Restoring Garjainia was a lot of fun because it forced a 'back to basics' approach to the artwork where David Gower, Richard Butler and I spent a lot of time discussing proportions, muscle distribution and posture. Many fossil animals - dinosaurs, pterosaurs, etc. - have been restored so often that the basic foundations of their anatomy are very well known, but this is not so for Garjainia and other erythrosuchids. A personal revelation to come from this process was evidence for enlarged areas of axial musculature on erythrosuchid skeletons, indicated by the rather tall neural spines of their necks and backs. This might give some insight into how their large heads were supported: a particularly well-developed, strong set of axial muscles. The posterior faces of their skulls are also wide and robust, providing space sufficient to anchor powerful neck muscles. But erythrosuchid anatomy was likely not held together only by brute strength: there's also some clever biological engineering at work. Like many archosauriforms with huge-looking heads, their skulls are more gracile and lightweight than they first appear, actually being fairly narrow for much of their length and riddled with fenestrae. We tried to show the former in our anterior aspect reconstruction: note how slender the snout of the animal is compared to the cheek region. The result is a head which is undeniably large, but probably much more manageable than it first seems.

For a lot more on Garjainia and other erythrosuchids, including the life restoration in situ, full descriptions of G. madiba anatomy and revisions to the diagnosis of the group, Gower et al. (2014) can be read here (hurrah for open access!). Thanks to David and Richard for bringing me on board, and congrats to them on the paper.

Coming soon: small, brown Mesozoic mammialiaforms! Yes, they are exciting. Really.

Reference

  • Gower, D.J., Hancox, P.J., Botha-Brink, J., Sennikov, A.G., & Butler, R.J. (2014) A New Species of Garjainia Ochev, 1958 (Diapsida: Archosauriformes: Erythrosuchidae) from the Early Triassic of South Africa. PLoS ONE 9(11): e111154. doi:10.1371/journal.pone.0111154

Friday, 7 November 2014

Prints, custom palaeoart, and antisocial Triceratops

Hey now - look at this: there's a way to buy high-quality prints of my artwork, and it's dead simple. Drop me an email at wittonprints@gmail.com with your requirements, pay off the invoice, and wait for your prints to arrive - hopefully within a week or so of order confirmation. Prices, sizes and all are discussed over here. Added 02/2015: visit my print store!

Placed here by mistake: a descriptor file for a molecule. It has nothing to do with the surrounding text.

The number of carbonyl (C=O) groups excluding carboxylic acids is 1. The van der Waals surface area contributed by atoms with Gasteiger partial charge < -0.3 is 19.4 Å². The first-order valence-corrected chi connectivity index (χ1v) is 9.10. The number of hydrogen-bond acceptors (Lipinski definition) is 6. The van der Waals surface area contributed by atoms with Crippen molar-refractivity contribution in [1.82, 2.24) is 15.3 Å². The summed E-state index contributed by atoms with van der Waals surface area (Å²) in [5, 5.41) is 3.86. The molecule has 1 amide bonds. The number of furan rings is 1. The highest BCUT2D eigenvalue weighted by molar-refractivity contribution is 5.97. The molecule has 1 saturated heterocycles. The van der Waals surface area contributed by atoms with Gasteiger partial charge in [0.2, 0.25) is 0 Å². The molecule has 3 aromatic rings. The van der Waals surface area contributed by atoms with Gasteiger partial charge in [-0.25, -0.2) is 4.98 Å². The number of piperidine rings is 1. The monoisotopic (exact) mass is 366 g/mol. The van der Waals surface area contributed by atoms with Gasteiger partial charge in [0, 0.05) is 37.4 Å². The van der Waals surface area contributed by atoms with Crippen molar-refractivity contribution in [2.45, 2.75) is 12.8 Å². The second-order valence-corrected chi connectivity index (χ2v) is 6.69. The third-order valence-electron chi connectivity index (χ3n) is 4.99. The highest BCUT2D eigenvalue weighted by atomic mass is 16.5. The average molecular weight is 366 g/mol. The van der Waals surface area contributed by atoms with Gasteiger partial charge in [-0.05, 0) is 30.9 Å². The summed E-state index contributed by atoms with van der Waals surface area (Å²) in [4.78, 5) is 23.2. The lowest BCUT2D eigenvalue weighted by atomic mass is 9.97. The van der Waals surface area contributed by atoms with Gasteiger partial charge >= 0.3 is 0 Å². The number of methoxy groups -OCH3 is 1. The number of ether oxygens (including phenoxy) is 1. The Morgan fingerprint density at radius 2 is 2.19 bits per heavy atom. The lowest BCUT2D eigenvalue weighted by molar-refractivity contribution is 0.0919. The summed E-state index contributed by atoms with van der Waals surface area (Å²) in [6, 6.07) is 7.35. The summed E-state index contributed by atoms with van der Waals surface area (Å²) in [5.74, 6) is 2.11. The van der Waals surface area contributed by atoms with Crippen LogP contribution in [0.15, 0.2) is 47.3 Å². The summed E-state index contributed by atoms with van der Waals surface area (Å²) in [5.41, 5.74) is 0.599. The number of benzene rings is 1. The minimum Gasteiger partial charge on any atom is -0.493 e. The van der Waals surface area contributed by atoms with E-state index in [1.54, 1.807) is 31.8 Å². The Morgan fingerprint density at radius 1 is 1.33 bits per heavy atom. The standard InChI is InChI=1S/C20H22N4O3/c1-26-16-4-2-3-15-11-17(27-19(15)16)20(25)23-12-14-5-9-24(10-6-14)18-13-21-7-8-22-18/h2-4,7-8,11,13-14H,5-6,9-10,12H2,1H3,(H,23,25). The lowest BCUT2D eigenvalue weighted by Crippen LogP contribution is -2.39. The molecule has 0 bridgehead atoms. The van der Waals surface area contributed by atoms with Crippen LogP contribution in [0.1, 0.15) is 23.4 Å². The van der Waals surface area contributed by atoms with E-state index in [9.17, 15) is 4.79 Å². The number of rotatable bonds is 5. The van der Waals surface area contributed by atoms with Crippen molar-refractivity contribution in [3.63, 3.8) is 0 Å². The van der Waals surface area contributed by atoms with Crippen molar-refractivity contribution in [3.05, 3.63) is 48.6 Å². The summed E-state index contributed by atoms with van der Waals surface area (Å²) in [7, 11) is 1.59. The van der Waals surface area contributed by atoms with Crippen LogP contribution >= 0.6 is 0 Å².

To celebrate this occasion, I'm also offering a limited number of ├╝ber-cheap palaeoart commissions for private clients:


Yep - your own palaeoartwork, a print and delivery for just £100, which is a stupidly cheap price for original artwork. Full details (including a few important conditions) are here (edit 02/2015: not any more!). As you may expect, I can't sustain working at that price for long. For that reason, there's only five of these deals being offered, and at time of writing, three of these deals have been taken. If you want in, don't delay. Don't despair if you miss this deal but would still like your own commission: drop me a line and we might be able to work something out.

Finally, because things have been a bit quiet about here for the last month or so, here's something to fill the void: a monochrome bristly Triceratops horridus, the dromaeosaur Acheroraptor temertyorum, and an interaction inspired by the wise, yellow philosophy of The Simpsons.

"...and like people, some [animals] are just jerks."

Apologies for yet another short post. Coming soon (when I'm allowed to publish them): Mammaliaformes! Heaps of pterosaurs! Deinonychus! Diminutive tyrannosaurines! And perhaps other subjects too!